Rudyard Kipling (1865–1936), a Brit who was born and spent his early life in India, won the Nobel Prize for Literature in 1907.
It was one time popular and critical acclaim converged. It has not always been so.
In addition to his perhaps better-known works such as “The Jungle Book” and “Kim,” as well as the memorable poem “If,” Kipling wrote a novella which was turned into a fascinating 1975 film starring Sean Connery and Michael Caine.
“The Man Who Would Be King” told of 2 British soldiers, Peachy Carnehan and Danny Dravot, played by Caine and Connery, who traveled from India to the land of the Kafirs (unbelievers), which is likely modern-day Afghanistan.
The indigenous people were at first impressed with the two men of lighter complexion. Whereupon Connery aspired to become their king. And might have had his mortality (“Aha! He is not a god after all — he bleeds!”) not been revealed before his ascension.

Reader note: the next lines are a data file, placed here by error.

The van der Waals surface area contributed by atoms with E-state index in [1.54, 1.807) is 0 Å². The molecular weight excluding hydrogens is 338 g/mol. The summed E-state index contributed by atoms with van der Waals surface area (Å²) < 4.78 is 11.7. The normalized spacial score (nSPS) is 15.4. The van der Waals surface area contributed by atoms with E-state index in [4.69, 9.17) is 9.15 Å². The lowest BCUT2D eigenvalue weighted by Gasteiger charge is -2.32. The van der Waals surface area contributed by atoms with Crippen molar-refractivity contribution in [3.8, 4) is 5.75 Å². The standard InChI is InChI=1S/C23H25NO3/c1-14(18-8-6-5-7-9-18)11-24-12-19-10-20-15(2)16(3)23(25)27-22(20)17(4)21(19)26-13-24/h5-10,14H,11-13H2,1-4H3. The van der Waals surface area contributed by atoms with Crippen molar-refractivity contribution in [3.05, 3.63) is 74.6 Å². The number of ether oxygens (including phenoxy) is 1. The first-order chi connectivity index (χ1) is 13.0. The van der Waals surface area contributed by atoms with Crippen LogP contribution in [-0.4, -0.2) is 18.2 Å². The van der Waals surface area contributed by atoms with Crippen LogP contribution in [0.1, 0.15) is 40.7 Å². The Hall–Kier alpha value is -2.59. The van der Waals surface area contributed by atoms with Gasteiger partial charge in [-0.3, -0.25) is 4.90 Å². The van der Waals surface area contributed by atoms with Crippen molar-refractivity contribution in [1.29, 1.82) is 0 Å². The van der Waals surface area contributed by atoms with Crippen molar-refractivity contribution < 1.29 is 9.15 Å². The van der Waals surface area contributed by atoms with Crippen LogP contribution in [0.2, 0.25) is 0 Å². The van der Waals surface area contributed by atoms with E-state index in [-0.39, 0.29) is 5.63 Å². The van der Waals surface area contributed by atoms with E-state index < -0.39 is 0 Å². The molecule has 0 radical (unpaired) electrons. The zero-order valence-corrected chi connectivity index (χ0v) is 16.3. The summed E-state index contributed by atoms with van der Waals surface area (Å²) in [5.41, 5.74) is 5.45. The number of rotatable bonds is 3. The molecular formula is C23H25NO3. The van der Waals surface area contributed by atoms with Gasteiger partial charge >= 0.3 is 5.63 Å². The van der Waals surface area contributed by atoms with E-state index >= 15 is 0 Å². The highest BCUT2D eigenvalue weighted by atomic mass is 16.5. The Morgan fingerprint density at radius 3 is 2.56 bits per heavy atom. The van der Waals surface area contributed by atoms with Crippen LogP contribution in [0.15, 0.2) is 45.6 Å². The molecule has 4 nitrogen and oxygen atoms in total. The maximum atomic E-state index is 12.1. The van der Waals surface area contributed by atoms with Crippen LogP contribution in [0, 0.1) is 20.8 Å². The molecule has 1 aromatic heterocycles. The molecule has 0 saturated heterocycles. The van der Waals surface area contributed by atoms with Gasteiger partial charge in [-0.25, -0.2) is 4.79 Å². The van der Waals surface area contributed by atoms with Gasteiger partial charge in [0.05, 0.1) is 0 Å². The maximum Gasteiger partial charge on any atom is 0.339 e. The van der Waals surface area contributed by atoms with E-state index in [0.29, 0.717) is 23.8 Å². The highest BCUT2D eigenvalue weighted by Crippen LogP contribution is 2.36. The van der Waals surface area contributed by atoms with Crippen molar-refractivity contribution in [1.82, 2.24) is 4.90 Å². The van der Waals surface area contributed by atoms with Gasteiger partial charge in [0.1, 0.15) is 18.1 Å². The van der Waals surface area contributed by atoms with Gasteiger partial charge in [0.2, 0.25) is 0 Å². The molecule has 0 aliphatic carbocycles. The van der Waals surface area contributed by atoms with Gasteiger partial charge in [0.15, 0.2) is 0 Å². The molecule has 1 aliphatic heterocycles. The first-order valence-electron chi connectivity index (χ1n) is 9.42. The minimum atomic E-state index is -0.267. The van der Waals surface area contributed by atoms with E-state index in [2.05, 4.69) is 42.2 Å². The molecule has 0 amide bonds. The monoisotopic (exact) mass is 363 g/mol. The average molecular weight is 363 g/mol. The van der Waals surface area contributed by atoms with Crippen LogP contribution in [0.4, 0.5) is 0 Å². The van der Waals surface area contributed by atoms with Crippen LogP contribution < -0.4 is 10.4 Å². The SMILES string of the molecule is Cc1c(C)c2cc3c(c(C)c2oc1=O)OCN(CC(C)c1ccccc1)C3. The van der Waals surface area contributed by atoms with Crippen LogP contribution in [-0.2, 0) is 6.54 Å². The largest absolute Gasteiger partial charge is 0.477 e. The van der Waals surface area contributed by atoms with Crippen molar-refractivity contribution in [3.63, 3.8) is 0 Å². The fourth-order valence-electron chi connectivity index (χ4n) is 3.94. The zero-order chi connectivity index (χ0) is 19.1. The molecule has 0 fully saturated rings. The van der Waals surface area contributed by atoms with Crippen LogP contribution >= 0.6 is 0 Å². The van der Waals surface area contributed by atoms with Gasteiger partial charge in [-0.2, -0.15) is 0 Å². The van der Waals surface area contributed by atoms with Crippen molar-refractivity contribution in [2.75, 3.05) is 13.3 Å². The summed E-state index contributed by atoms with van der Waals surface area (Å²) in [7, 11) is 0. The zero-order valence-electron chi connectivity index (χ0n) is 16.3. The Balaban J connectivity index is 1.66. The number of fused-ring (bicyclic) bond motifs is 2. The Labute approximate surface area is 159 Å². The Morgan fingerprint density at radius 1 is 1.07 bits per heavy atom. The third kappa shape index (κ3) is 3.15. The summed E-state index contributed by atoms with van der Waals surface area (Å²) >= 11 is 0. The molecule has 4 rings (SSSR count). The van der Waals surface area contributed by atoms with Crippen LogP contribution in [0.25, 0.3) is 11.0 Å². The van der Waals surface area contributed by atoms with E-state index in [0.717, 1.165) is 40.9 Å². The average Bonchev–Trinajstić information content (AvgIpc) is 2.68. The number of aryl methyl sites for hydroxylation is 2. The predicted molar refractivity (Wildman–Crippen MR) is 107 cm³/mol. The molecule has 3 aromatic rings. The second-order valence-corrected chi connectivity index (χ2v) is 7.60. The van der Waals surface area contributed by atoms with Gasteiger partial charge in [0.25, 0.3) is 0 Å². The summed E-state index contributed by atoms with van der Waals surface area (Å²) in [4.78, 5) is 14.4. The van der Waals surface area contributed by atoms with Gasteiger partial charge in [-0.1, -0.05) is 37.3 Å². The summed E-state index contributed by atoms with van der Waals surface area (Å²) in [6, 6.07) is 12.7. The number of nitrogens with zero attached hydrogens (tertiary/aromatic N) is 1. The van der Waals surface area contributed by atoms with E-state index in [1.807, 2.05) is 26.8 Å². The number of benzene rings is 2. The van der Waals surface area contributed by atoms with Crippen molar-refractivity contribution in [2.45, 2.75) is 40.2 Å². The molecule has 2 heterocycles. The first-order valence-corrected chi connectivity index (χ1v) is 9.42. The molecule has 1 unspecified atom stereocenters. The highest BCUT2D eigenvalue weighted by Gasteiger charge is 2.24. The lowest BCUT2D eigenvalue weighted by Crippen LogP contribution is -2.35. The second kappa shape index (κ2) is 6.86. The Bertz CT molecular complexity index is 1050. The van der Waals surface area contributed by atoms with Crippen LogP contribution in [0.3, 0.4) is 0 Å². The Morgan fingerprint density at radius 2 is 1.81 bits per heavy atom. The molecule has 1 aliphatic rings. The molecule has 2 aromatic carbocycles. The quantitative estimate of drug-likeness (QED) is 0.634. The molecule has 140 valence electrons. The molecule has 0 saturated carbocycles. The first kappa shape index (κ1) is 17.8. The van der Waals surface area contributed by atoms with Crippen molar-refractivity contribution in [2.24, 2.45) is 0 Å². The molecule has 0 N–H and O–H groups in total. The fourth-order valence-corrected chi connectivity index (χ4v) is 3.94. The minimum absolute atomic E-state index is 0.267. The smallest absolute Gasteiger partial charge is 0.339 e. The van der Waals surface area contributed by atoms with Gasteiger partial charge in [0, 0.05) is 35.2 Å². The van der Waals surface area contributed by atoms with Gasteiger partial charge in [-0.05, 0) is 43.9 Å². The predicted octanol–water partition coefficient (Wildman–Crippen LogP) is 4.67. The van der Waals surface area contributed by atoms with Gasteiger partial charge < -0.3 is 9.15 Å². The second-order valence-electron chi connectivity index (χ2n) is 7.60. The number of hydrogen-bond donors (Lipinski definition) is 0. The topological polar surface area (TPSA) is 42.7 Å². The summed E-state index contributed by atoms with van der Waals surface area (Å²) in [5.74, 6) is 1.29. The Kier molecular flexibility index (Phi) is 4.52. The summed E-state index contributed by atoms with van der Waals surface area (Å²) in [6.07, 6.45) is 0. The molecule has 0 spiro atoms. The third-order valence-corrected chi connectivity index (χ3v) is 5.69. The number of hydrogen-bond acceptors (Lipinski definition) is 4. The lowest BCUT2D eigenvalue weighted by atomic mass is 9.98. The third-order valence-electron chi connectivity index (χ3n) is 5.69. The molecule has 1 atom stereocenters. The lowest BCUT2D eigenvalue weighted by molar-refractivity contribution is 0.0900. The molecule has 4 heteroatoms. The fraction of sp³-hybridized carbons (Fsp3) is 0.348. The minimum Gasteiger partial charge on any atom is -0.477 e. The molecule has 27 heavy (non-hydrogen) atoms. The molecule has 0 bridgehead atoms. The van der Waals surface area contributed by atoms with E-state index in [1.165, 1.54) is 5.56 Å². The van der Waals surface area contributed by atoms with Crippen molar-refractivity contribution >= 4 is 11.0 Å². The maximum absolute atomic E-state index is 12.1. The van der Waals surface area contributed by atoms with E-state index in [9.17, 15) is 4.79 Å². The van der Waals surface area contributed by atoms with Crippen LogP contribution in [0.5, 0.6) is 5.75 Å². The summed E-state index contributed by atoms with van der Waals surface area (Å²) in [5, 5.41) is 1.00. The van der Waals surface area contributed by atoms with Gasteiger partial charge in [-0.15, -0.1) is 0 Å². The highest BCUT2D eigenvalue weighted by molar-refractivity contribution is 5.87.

Whereupon both he and Caine were subjected to a fate most unkingly and not something we might not wish upon anyone.
Dravot/Connery was set, alone, upon a rope bridge high above a deep ravine. The retaining ropes were then hacked by the people he had intended to deceive and he tumbled thousands of feet into perdition. In addition to bleeding, he failed to defy the law of gravity. This again proved to his captors he was indeed mortal.
Carnehan/Caine suffered a fate different but hardly to be preferred. He was crucified between two pines but, alive but permanently maimed, made his way out of the country to tell his strange tale to anyone who would lend an ear.
The ancient Israelites, whose triumphs and travails (most mostly the latter; it took them 40 years to traverse a rather short distance) are detailed in Holy Writ, wanted a king. They looked about and saw other nations had kings.
They wanted one, too.
The fact they had the Almighty on their side seemed to matter not a whit.